Paying the College Price Tag

Roll of $100 bills with small graduation cap on top

If you need financial help for college, don’t worry; you have options.
Image: Shutterstock

According to, the average cost (including tuition, fees, room and board, and books and supplies) of the 2014-15 school year for an in-state resident at a public college was $20,089. Add another $11,000 for an out-of-state student, or double the original average for a private school.

Considering that a year’s wages working full-time on minimum wage in 2014 was $15,080, it’s easy to throw up your hands and decide that you can never afford a college education. But there is help available for almost everyone trying to go to school.

Your high school’s counselor or career center should be the first place you look. Their literal job is to find scholarships and help you apply for them. They usually know about the local scholarships, too, so you’re not competing nationally for a limited pool of money.

Don’t forget the businesses where you or your parents work, or any other local businesses. Many companies offer scholarships for employees or dependents–or just locals. You might have to go in person to check, or it might be on their website. If you do go in, dress as if you are going to a job interview.

Check your target school! Many colleges and universities have scholarships available for their students, though you’ll have much better luck with this if you’re considering a private school. Public colleges and universities have precious little to give. Even considering that huge check they want from you. Still, don’t be afraid to call the admissions office and ask.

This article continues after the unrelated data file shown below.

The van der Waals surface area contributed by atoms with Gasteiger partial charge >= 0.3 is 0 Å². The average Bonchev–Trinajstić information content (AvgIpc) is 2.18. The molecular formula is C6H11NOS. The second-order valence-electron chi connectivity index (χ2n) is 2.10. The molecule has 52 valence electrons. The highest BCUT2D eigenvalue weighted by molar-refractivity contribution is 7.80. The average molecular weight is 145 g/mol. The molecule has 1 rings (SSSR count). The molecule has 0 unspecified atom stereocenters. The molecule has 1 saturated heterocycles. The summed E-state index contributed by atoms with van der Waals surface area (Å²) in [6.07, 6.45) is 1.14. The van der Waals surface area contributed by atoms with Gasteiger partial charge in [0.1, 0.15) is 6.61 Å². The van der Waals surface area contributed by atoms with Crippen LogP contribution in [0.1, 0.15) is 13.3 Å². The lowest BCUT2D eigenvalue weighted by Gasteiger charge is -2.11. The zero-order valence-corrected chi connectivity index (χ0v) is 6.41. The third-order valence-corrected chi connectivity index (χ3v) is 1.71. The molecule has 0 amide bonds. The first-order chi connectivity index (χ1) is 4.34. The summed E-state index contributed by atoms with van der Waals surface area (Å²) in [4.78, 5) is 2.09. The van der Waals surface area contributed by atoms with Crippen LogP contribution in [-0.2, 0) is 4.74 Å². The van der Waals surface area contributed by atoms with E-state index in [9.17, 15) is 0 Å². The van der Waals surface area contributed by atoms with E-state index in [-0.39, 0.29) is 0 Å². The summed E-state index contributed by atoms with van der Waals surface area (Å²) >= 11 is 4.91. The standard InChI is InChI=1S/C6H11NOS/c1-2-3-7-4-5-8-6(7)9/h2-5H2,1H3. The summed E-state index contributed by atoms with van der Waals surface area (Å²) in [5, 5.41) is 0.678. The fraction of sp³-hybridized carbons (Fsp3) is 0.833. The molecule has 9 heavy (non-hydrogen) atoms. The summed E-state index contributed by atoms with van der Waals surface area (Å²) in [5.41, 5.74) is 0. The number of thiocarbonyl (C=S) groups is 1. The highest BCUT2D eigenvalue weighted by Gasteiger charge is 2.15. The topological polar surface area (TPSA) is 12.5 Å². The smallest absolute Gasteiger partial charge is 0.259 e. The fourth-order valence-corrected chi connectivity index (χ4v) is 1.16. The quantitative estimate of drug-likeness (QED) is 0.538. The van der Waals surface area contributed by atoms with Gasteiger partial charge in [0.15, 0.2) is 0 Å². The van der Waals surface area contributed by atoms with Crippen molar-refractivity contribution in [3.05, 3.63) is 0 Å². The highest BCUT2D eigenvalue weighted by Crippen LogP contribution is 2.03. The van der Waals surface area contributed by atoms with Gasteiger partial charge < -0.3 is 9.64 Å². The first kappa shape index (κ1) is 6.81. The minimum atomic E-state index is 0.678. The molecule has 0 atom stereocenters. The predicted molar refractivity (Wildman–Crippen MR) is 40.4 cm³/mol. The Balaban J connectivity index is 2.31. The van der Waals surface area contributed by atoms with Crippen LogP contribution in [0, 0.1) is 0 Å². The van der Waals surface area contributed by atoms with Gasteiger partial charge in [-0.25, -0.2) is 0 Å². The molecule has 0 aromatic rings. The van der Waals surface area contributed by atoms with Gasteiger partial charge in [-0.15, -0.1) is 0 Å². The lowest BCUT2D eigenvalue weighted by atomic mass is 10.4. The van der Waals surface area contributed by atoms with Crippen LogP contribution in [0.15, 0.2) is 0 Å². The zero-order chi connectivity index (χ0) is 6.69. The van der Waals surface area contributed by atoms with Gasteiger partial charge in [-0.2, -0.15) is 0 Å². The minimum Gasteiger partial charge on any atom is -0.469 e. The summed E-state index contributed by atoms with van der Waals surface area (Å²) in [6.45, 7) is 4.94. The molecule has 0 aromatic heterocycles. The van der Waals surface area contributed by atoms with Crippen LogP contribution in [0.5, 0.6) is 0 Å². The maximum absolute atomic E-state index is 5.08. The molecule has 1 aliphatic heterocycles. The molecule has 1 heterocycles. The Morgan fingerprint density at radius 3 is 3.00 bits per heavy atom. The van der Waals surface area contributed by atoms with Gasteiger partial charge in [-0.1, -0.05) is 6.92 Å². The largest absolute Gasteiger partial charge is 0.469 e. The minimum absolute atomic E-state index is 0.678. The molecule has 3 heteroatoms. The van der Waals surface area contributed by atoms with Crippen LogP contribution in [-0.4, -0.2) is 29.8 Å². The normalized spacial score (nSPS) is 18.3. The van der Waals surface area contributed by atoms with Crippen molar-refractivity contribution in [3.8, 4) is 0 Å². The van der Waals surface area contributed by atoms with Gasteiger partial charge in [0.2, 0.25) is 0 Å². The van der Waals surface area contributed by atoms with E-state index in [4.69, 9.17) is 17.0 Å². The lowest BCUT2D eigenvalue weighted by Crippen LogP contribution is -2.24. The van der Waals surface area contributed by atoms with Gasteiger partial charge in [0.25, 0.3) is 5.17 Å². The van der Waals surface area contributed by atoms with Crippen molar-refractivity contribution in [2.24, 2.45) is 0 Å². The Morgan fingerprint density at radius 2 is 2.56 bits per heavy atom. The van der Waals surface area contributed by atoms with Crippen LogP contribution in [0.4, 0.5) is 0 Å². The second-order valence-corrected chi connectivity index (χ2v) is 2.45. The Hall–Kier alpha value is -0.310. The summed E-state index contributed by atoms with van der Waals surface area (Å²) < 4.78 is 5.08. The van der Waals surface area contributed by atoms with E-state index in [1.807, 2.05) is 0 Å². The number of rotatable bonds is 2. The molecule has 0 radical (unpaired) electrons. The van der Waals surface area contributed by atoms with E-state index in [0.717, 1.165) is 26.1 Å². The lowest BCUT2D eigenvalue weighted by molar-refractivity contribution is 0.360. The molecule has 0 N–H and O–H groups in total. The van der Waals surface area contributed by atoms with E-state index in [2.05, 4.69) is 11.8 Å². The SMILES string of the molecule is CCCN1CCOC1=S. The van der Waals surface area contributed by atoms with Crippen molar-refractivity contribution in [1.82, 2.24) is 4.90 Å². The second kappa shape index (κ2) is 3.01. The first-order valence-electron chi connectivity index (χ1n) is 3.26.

And of course, take your search to the internet. Fastweb is a whole database of scholarship information, including an OKCupid-like engine for matching you up with your best bests. Chegg is another in the same vein. Do Something lets you trade volunteer efforts for tickets in their scholarship raffle. And there are so many more. (A caveat: Any site or company asking you to pay to apply for a chance at a scholarship is a scam. Run away.)

This last one should go without saying: look into using the FAFSA, or Free Application for Federal Student Aid. Fill this out in January and renew it every year. There is absolutely no reason not to do this one. Depending on your circumstances, it can get you loans or outright grants via the federal government. It does have a big downside–it bases your financial status on your parents’ income, assuming they’re paying your bills. If they aren’t, you will have to jump through a lot of hoops to prove that.

Don’t look at the numbers and give up hope! You have options.


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